QUANTITATIVE GENETICS BPSC 148
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Date Created: 10/29/15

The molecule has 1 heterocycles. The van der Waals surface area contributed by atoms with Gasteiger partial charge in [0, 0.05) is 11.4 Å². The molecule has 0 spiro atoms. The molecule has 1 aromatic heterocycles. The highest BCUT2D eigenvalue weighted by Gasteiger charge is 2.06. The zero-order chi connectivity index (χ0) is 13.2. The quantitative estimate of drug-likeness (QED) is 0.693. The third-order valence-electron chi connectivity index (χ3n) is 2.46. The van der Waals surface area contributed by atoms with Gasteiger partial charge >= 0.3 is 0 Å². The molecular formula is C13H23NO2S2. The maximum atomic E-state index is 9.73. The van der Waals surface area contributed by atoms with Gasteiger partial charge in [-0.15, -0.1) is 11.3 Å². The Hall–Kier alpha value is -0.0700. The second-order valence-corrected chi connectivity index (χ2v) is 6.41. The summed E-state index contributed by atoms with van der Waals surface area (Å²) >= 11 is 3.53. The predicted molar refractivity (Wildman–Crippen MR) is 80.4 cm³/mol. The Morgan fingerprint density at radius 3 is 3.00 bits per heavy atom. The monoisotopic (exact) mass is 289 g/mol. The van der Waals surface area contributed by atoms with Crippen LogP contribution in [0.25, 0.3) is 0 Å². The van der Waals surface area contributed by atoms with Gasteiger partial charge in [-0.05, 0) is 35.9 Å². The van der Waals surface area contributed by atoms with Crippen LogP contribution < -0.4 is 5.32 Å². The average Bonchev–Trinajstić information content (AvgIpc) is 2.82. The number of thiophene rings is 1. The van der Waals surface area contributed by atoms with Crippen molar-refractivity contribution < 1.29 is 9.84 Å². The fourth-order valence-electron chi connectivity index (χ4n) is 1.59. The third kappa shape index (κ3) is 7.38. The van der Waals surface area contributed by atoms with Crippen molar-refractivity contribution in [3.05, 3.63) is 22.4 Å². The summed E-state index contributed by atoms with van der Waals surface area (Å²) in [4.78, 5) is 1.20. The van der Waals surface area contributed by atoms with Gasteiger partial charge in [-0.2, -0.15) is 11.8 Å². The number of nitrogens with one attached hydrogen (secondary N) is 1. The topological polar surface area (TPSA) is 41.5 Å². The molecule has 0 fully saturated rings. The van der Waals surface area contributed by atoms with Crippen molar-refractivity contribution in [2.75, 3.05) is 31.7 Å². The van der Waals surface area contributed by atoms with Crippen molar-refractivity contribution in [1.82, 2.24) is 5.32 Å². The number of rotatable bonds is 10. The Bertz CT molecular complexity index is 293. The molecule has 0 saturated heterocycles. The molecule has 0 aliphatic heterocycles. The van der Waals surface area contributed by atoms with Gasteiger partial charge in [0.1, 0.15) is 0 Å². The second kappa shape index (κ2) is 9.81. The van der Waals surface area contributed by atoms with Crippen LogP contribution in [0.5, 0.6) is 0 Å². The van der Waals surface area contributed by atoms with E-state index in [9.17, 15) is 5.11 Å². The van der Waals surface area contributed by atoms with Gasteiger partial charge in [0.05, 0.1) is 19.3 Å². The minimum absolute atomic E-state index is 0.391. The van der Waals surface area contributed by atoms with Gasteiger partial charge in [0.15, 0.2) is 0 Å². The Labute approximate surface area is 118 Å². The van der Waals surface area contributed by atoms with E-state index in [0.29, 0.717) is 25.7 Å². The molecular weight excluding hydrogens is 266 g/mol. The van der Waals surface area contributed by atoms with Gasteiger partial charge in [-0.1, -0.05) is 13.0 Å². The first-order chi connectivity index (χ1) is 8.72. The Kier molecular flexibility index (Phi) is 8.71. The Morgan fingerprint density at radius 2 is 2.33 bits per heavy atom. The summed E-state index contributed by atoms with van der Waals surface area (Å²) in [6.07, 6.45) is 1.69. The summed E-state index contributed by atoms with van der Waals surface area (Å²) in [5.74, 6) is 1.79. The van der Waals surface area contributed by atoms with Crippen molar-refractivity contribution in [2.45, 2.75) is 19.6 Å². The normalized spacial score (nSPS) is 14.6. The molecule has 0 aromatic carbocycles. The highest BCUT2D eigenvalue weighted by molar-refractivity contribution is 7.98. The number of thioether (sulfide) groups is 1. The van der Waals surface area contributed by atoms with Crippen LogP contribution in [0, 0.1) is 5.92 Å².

Chapter 14 Basic Concepts of Selection Evolutionary forces Evolutionary forces are factors that can change the genetic properties of a population There are four evolutionary forces selection mutation migration and genetic drift Selection is considered to be the most important one Selection is de ned as a phenomenon that parents who contribute to the next generation are not a random sample but selected based on some criteria Genetic properties of a population include gene frequencies and genotype frequencies However these are not observable what we can observe are the population mean and variance that re ect gene and genotype frequencies of the population Change in gene and genotype frequencies Here we use deleterious recessive gene as an example Assuming that Al is completely dominant overAz allele so that A1141 and11A are indistinguishable in terms of selection Genotype 141A1 141A2 A2 A2 Total Initial freq p2 2pq q2 1 Coef cient of 0 0 3 Selection Fitness 1 1 ls Garnetic p2 qu 13q2 13q2 contribution The tness denoted by w is de ned as w 1 s where s is the selection coef cient The garnetic contribution of each genotype is the initial frequency multiplied by the tness After selection the genotype frequencies will change ie the genotype frequencies in the selected parents will be different from the frequencies of the initial unselected population Genotype 141A1 141A2 A2 A2 Total New freq in p2 2 pg 1 3M2 1 selected parents l sq2 1 59 l sq2 De ne the initial frequency of A1 and A2 by p0 and q0 respectively then the new allelic frequencies forll and A2 are 2 2 p1PlH1 p0 p0q0 p0 1 qu 2 1 qu l sqg lW2 1 Mar 617 sq2 q1Q1H1 1 20 0t 20 20 sq0 2 1 qu 1 qu The change of gene frequency in one generation of selection is 2393090 1 M q1 qo M 0 S 0 So ql S qo meaning that frequency of A2 has been decreased due to selection against this allele If the selected parents are randomly mated the genotype frequencies in the offspring will be Genotype Frequency A1141 1 11 2 A1142 2q11q1 Aw q Therefore after one generation of selection both the gene and genotype frequencies have changed As a result the population mean and genetic variance have also changed 162 Changes of a metric character Truncation selection An individual is selected if its phenotypic value is greater than a threshold T otherwise it is culled Insert Fig 171 here The tness of an individual is de ned as 1 if y 2 T 0 if y lt T Selection dz erentials De ne 7 and J75 as the means of the parental population before and after selection respectively The selection differential is de ned by S J73 y Response to selection Response to selection is de ned as the difference between the mean of offspring and the mean of the parental generations Denote the response to selection by S the relationship between R and S is given by R hZS This equation also called the selection equation is important in plant and animal breeding as well as in evolution Selection intensity Selection differentials cannot be compared for different traits A large value of selection differential does not mean a strong selection The strength of a selection is measured by selection intensity Selection intensity denoted by i is also called standardized selection differential It is defined as the selection differential divided by the phenotypic standard deviation ie where UP is the standard deviation of phenotypic value ie 6P 1 6 46 JV We now express the selection response as a function of the selection intensity RhZSh2ioP hioA Proportion selected p The proportion selected p is the ratio of the number of selected individuals to the total number of individuals measured Theoretically if y is normally distributed ie y N NL6p is defined by T TLUP t p 1Lofydy 1 Lo fy H6pdy H6P1liwfxdx 1 0 where x y u OP is the standardized normal variable and t T u OP is the standardized truncation point in the N 01 scale Relationship between i and p If the selected character is normally distributed there is a simple relationship between i and p 1 1 2 Z tmexp7t t 1 2 pl q3tl Lomexp x dx Z in See the appendix of this chapter for the numerical values of the relationship among i tand p 164 When males and females have different selection differentials their average should be used S S selection d1fferent1al for males lead1ng to im 039 m P S S f selection differential for females leading to if f 039 P S Sm Sf leading to 139 im z39f Therefore R hZS h2Sm h2Sf hzimcp h2ifcp An example Given 6p 5 u 25 and p 020 find the truncation point selection intensity selection differential and response to selection 1 From the appendix table we get I 084 and z39 140 whenp 020 Note that tis the truncation point in the standardized scale What is the truncation point in the real scale T Because I THwe have Tt6Pu0842X525292l 6 F 2 Selection differential S 1390 l40gtlt5070 3 Assume that both the males and the females have the same selection intensity and h2 050 then the predicted selection response is R h2 S 05gtlt70 35 The population mean ofthe offspring will be u R 25 35 285 165 Truncation selection an AD YNuio 9 n1 5 gm gum Em a DUI p y u T Phenotypic value in the original scale y m m g xN g ml 01 Emma E 1 t gm p lt1gt Em a 76 4 72 u 2 a a XY 39 MVG Phenotypic value in the standardized normal scale x Chapter 3 Population Mean Phenotypic value the value observed when a character is measured on an individual For example the body weight of a particular pig is 300 lb The value of 300 1b is the phenotypic value of this pig for body weight Genotypic value average of the phenotypic values of all individuals who have the same genotype For example there are 1000 individuals in a population who have the same genotype A1142 For a particular trait the phenotypic values of the 1000 individuals are 125 089 210 Because all the 1000 individuals have the same genotype 1000 the average values of their phenotypic values 025 089 210 is the genotypic value of genotype A1142 Environmental deviation the difference between the phenotypic value and the genotypic value The rst genetic model P G E phenotypicwlue genotypicvalue environmentaldeviation Because environmental deviations can be positive and negative the average of E s for all individuals will be zero and thus the average phenotypic values is the genotypic value For the purpose of deduction we must assign arbitrary values to the genotypes under discussion This is done in the following way Considering a single locus with two alleles A1 and A2 we call the genotypic value of one homozygote a that of the other homozygote 7a and that of the heterozygote d We shall adopt the convention that11 is the allele that increases the value We thus have a scale of genotypic values as in Fig 31 Genotype A2142 141142 A1f1 Genotypic a 0 d a value Fig 31 Arbitrarily assigned genotypic values The genotypic value of the heterozygote al indicates the dominance effect If there is no dominance effect the genotypic value of A 1A2 should be half way between A1141 and 142142 ie al 0 With dominance d at 0 and the degree of dominance is usually expressed by the ratio d a Note the value 0 re ects the midpoint in the arbitrary scale The actual midpoint value can be different from 0 as shown in the following example The example also shows how to calculate the arbitrarily scaled genotypic values from the actual values Example dwar ng gene in the mouse Genotype A1A1 pgA1Az pg pgAzAz Actual weight g 14 12 6 14 6 10 The From this table we can calculate the actual midpoint value which is arbitrarily scaled genotypic values are then obtained by subtracting the actual midpoint value from the actual values of the genotypes After the subtractions we have al4 104 a6 10 4 d12 102 The degree of dominance is 6161 24 05 Note that midpoint is just a convenient way to express the position of the population There are several other ways to express the population position Remember to adjust the data by the midpoint before conducting any data analysis Population mean Let p and q be the frequencies of allele A1 and A2 respectively The population mean expectation is calculated using the following table Genotype Frequency y Value y y X f y 141A1 p2 a ap2 A1141 2m d dam AM q2 a aq2 The population mean in the arbitrary scale is the expectation of Y M EY 0P2 dam aq2 6100 q 2106161 The population mean I has been expressed as deviation from the actual midpoint Thus the actual population mean should be M midpoint Example dwar ng gene in the mouse Assume that the frequency of allele is p 09 and that ofpg allele is q 01 We have Map q2pqd4X09 0l2X09X0lx2356 The actual population mean isM midpoint 356 10 1356 Average effect of gene Genotypes are not transmitted from generation to generation it is the gene that is inherited from parent to offspring Average effect of a gene is the mean deviation from the population mean of individuals which received that gene from one parent the gene received from the other parent having come at random from the population First let us look at the average effect of allele A1 Consider one allele beingll and the other allele being randomly sampled from the population The probability that the other allele is A1 equals p If this happens the genotype will be A1141 with a genotypic value a On the other hand the probability that the other allele is A2 equals a Ifthe other allele is sampled then the genotype will be A1142 with a genotypic value 51 So in the population containing individuals with one A1 allele being fixed a proportion of p will be A1141 and a proportion ofq will be A1142 Define the mean ofthis population by M Al we have M A1 ap dq We then express this mean by the deviation from the population mean M resulting in the defined average e ect of genell all MA1Mqadqp The average ef ect of A2 is similarly defined by first obtaining M A pd qa and then 0 2 MA M padqp Average effect of gene substitution In a biallelic system the average effect of gene substitution is more informative than the average effect of gene The average effect of gene substitution is defined by a a1 a2 adq p The average gene effects and average effect of gene substitution can be derived using the conditional distribution and conditional mean approach Let us define a 2X2 table as Amp AM Amp A1A1apz A1A2d pq a A2Q 14214103 7 14214200 92 0 2 0L1 0L2 M A1 2 ap d apdq P P 001MAfM apdqap q2pqd qadqp Appendix E Linear Combination Quadratic Forms and Covariance Matrix Linear combination Let a be an ngtltl vector of constants Xan ngtltl vector of variables The scalar l aTX is called a linear combination ofX For example x1 13x1 4x2 5x3 3 4 5 x2 aTX x3 3 x1 where a 4 andX x2 5 x3 Quadratic forms LetA be an 71er constant matrix usually symmetrical X be an ngtltl vector of variables then Q X TAX is a quadratic form of X For example let x1 an a12 a13 x x2 A 6121 6122 6123 a 31 a 32 a 3 33 x1 all all 6113 X x2 and A all 6122 6123 x3 6131 6132 6133 the quadratic form is an all an 1 3 3 QXTAXC1 x2 x3 6121 6122 6123 2 ZZaUx1xj 11 1 a3 l X X X 3 Variance covariance matrix Let X x1 xn T be an ngtltl vector of multiple variables Denote the variance 2 and covariance by 61 Varxland GU C0vxlxy respectively for 1 l n The variancecovariance matrix of X is de ned as El 2 612 62 39 39 39 6m x VarX Var xn 6m 6H2 39 39 39 n VarX is a compact way of writing an array of variances and covariances Let Xx1xnT a vector 71 variables and Y y1ymT be a vector ofm variables De ne COVx1y1 C0Vx1y2 COVx1 ym Covx Covx Covx m CMXJT zyl 2y2 2y COVOCWJl OVOCWJz COVOCWJm W as the covariance matrix betweenX and Y We can de ne the following partitioned matrix X VarX E CovX Y T Var J E Y CovYXT VarY where VarX is an n X n variance matrix VarY is an m X m variance matrix and CovYXT CovXYT T is an m X n covariance matrix Expectation of linear combination Let Xx1xnT and Ex1 H1 fori ln De ne u1 HAT then x1 190 H1 EXE x E99 2 p 96 Exn H If a a1 any is a vector of constants then EaTX aTEX Let Y y1 ynT be another vector of variables we have EXYEXEY An example E2